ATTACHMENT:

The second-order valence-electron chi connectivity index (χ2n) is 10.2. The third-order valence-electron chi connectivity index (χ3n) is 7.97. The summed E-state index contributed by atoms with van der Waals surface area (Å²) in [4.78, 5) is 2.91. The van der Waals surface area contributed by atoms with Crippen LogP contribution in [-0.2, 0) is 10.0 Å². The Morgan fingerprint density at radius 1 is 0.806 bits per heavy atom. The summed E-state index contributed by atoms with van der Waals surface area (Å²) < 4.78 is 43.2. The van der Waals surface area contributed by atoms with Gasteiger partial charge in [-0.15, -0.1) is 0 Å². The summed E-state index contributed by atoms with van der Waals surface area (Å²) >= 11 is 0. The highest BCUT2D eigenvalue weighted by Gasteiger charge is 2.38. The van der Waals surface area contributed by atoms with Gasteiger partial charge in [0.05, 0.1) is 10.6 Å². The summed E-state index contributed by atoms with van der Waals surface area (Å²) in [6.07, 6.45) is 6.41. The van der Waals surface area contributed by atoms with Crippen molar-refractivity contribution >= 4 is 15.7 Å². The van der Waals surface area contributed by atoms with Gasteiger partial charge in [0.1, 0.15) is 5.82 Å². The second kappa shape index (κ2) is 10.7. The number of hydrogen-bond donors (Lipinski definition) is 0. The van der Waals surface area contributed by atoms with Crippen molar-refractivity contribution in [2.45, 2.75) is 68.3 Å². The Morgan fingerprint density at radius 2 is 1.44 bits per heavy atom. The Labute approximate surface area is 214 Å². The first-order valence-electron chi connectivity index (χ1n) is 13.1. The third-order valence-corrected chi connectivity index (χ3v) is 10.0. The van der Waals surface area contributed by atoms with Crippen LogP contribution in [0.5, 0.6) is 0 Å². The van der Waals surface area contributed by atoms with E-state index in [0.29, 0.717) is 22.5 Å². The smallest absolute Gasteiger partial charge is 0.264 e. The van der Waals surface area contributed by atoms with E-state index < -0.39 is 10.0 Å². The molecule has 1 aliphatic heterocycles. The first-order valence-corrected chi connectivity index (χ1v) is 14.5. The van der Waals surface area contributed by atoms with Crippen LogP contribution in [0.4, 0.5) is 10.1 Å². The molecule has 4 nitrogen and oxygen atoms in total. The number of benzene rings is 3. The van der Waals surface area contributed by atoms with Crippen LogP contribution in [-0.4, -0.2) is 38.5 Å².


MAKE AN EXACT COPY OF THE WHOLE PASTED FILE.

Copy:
The second-order valence-electron chi connectivity index (χ2n) is 10.2. The third-order valence-electron chi connectivity index (χ3n) is 7.97. The summed E-state index contributed by atoms with van der Waals surface area (Å²) in [4.78, 5) is 2.91. The van der Waals surface area contributed by atoms with Crippen LogP contribution in [-0.2, 0) is 10.0 Å². The Morgan fingerprint density at radius 1 is 0.806 bits per heavy atom. The summed E-state index contributed by atoms with van der Waals surface area (Å²) < 4.78 is 43.2. The van der Waals surface area contributed by atoms with Gasteiger partial charge in [-0.15, -0.1) is 0 Å². The summed E-state index contributed by atoms with van der Waals surface area (Å²) >= 11 is 0. The highest BCUT2D eigenvalue weighted by Gasteiger charge is 2.38. The van der Waals surface area contributed by atoms with Gasteiger partial charge in [0.05, 0.1) is 10.6 Å². The summed E-state index contributed by atoms with van der Waals surface area (Å²) in [6.07, 6.45) is 6.41. The van der Waals surface area contributed by atoms with Crippen molar-refractivity contribution >= 4 is 15.7 Å². The van der Waals surface area contributed by atoms with Gasteiger partial charge in [0.1, 0.15) is 5.82 Å². The second kappa shape index (κ2) is 10.7. The number of hydrogen-bond donors (Lipinski definition) is 0. The van der Waals surface area contributed by atoms with Crippen molar-refractivity contribution in [2.45, 2.75) is 68.3 Å². The Morgan fingerprint density at radius 2 is 1.44 bits per heavy atom. The Labute approximate surface area is 214 Å². The first-order valence-electron chi connectivity index (χ1n) is 13.1. The third-order valence-corrected chi connectivity index (χ3v) is 10.0. The van der Waals surface area contributed by atoms with Crippen LogP contribution in [0.5, 0.6) is 0 Å². The van der Waals surface area contributed by atoms with E-state index in [0.29, 0.717) is 22.5 Å². The smallest absolute Gasteiger partial charge is 0.264 e. The van der Waals surface area contributed by atoms with E-state index < -0.39 is 10.0 Å². The molecule has 1 aliphatic heterocycles. The first-order valence-corrected chi connectivity index (χ1v) is 14.5. The van der Waals surface area contributed by atoms with Crippen LogP contribution in [0.4, 0.5) is 10.1 Å². The molecule has 4 nitrogen and oxygen atoms in total. The number of benzene rings is 3. The van der Waals surface area contributed by atoms with Crippen LogP contribution in [-0.4, -0.2) is 38.5 Å².